Cellular Fibrous Tumor Margin with Collagen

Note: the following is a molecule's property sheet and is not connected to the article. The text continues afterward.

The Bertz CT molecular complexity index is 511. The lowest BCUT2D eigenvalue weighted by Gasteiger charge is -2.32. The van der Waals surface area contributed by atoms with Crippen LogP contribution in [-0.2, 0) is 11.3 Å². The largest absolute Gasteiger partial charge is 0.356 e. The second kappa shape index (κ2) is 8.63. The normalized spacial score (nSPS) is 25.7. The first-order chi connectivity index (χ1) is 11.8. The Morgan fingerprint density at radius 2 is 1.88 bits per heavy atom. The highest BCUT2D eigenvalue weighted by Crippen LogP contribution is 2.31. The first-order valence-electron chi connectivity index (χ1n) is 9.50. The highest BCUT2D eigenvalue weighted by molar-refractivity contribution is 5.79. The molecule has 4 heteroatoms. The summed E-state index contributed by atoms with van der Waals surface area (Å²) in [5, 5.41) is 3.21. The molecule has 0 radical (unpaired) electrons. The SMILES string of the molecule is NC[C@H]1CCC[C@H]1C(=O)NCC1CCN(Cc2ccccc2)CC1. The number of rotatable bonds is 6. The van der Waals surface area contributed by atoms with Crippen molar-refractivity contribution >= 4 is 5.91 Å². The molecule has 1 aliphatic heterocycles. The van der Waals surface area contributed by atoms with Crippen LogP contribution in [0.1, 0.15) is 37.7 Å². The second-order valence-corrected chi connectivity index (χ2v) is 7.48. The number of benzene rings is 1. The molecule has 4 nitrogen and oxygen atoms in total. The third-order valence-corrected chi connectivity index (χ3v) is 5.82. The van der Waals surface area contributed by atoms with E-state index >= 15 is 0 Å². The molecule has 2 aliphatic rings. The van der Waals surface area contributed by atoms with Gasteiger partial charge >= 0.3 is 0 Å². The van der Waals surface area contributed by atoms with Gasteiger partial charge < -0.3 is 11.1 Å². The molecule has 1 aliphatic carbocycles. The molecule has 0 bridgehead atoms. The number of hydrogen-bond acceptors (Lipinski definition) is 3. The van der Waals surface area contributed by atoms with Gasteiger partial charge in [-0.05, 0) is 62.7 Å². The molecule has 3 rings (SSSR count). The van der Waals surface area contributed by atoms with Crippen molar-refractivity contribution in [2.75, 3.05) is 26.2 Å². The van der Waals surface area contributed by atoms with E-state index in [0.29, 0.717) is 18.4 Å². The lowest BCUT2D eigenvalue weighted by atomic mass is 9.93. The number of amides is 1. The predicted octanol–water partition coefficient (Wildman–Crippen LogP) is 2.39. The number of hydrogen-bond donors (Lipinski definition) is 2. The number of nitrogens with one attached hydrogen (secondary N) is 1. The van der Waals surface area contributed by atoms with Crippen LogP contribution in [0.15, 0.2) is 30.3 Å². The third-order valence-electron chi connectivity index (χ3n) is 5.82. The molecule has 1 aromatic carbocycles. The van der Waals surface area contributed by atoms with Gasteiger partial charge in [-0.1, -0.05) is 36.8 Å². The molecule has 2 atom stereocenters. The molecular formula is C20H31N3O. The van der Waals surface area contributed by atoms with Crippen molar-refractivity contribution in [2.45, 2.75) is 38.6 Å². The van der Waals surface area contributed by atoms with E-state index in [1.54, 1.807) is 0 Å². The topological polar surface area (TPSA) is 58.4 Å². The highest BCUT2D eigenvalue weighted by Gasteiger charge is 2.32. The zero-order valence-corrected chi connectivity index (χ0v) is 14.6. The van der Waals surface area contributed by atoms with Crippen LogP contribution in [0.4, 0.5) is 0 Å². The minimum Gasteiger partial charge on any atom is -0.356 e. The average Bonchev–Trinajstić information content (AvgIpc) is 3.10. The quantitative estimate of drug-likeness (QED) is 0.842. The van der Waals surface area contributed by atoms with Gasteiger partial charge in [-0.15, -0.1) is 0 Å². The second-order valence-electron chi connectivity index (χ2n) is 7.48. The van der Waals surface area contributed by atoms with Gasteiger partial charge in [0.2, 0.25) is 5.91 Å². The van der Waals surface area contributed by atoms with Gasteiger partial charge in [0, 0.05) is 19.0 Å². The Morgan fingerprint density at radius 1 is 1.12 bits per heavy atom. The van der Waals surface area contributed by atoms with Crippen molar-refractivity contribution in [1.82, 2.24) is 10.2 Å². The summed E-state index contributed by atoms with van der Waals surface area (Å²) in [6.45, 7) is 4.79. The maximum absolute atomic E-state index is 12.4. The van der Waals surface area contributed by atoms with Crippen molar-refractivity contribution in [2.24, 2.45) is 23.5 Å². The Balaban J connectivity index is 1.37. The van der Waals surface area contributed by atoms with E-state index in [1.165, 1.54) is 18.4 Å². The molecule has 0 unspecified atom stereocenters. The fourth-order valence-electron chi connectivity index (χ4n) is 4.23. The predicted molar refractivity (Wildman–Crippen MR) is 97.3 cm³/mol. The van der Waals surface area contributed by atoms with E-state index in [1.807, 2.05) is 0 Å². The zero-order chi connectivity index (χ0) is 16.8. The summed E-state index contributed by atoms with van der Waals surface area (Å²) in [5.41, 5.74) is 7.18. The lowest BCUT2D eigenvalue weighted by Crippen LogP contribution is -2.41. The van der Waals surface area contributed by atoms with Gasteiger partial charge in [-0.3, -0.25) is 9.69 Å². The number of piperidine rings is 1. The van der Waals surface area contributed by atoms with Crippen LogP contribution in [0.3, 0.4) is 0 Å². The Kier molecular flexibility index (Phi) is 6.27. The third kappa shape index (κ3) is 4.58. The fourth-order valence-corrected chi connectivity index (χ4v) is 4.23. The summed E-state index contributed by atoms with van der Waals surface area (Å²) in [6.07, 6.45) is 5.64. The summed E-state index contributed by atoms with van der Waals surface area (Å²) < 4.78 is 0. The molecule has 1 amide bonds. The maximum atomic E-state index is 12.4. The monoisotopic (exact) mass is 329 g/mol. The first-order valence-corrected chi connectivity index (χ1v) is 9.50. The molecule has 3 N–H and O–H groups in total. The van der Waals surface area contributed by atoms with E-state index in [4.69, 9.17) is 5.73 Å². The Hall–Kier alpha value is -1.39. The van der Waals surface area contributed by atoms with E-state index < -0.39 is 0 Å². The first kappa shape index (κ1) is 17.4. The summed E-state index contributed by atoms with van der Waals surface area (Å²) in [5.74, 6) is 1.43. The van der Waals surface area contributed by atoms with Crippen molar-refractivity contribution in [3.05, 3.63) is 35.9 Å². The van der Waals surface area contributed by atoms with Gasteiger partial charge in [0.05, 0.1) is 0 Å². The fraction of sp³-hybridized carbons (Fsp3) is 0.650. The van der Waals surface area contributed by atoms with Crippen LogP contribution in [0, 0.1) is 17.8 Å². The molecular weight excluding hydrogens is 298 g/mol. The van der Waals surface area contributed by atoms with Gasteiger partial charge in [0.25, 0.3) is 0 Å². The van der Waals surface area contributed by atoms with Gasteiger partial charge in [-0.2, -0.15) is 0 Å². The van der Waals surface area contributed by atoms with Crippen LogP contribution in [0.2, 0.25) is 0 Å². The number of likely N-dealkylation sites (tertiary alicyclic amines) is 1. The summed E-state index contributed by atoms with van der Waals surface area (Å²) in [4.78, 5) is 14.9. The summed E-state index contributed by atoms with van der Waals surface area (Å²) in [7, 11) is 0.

Our method is also demonstrated on the soft tissue sample with tumor margin. The histology result and the corresponding OCT image from the same location of the tissue are shown in Fig. 8(a) and 8(b), respectively. The vertical margin between the tissues of collagen and cellular fibrous tumor can be clearly visualized from the histology image. The 3-D computational method was performed for every individual A-line from the OCT image, and the quantified values are color-coded and plotted below the OCT image at the corresponding A-line positions. The color of red, green, and yellow are utilized to represent the parameters of the A-line slope, the standard deviation of the slope-removed A-line, and the exponential decay coefficient of its spatial frequency spectrum, respectively. For all of them, darker regions represent larger values, while brighter regions indicate smaller values. Figure 8(c) is the combination of the three parameters with the overlap of three colors. It can be seen that the part of cellular fibrous tumor is relevant to the brighter regions of all three colors, suggesting the tissue of cellular fibrous tumor has higher attenuation of the light from the system laser, smaller variation of the refractive index and fewer of low frequency components for the refractive index change inside the tissue. The estimated position of the vertical tumor margin based on the 3-D computational method is indicated with blue arrows in Fig. 8. The good agreement with the histology results demonstrates the feasibility of our method in the accurate delineation of the vertical margin between cellular fibrous tumors and the tissue of collagen.